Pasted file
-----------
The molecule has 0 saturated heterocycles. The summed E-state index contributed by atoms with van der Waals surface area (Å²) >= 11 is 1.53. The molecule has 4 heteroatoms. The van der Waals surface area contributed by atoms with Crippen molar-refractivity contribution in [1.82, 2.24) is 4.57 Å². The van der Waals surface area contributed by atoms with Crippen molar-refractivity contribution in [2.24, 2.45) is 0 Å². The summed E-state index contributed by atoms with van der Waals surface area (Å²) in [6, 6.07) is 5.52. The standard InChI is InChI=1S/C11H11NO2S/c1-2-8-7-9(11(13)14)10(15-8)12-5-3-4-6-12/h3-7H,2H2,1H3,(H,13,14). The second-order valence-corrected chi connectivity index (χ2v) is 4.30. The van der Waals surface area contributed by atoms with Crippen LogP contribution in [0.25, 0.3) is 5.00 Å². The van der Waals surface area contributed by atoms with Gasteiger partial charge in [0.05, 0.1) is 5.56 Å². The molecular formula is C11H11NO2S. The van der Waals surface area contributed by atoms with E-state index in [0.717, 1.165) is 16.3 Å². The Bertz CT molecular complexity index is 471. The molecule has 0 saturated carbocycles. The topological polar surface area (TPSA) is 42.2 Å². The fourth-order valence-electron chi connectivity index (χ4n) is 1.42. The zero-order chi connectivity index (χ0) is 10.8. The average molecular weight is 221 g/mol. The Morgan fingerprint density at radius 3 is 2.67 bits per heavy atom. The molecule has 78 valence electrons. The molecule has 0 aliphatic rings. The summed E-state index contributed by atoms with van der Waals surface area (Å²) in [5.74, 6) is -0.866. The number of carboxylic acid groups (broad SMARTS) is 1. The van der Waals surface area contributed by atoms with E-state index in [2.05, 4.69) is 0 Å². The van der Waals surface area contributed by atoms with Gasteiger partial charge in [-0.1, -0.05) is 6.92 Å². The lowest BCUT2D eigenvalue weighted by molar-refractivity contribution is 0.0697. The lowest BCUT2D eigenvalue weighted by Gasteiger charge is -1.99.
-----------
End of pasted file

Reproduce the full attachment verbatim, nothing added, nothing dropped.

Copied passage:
The molecule has 0 saturated heterocycles. The summed E-state index contributed by atoms with van der Waals surface area (Å²) >= 11 is 1.53. The molecule has 4 heteroatoms. The van der Waals surface area contributed by atoms with Crippen molar-refractivity contribution in [1.82, 2.24) is 4.57 Å². The van der Waals surface area contributed by atoms with Crippen molar-refractivity contribution in [2.24, 2.45) is 0 Å². The summed E-state index contributed by atoms with van der Waals surface area (Å²) in [6, 6.07) is 5.52. The standard InChI is InChI=1S/C11H11NO2S/c1-2-8-7-9(11(13)14)10(15-8)12-5-3-4-6-12/h3-7H,2H2,1H3,(H,13,14). The second-order valence-corrected chi connectivity index (χ2v) is 4.30. The van der Waals surface area contributed by atoms with Crippen LogP contribution in [0.25, 0.3) is 5.00 Å². The van der Waals surface area contributed by atoms with Gasteiger partial charge in [0.05, 0.1) is 5.56 Å². The molecular formula is C11H11NO2S. The van der Waals surface area contributed by atoms with E-state index in [0.717, 1.165) is 16.3 Å². The Bertz CT molecular complexity index is 471. The molecule has 0 saturated carbocycles. The topological polar surface area (TPSA) is 42.2 Å². The fourth-order valence-electron chi connectivity index (χ4n) is 1.42. The zero-order chi connectivity index (χ0) is 10.8. The average molecular weight is 221 g/mol. The Morgan fingerprint density at radius 3 is 2.67 bits per heavy atom. The molecule has 78 valence electrons. The molecule has 0 aliphatic rings. The summed E-state index contributed by atoms with van der Waals surface area (Å²) in [5.74, 6) is -0.866. The number of carboxylic acid groups (broad SMARTS) is 1. The van der Waals surface area contributed by atoms with E-state index in [2.05, 4.69) is 0 Å². The van der Waals surface area contributed by atoms with Gasteiger partial charge in [-0.1, -0.05) is 6.92 Å². The lowest BCUT2D eigenvalue weighted by molar-refractivity contribution is 0.0697. The lowest BCUT2D eigenvalue weighted by Gasteiger charge is -1.99.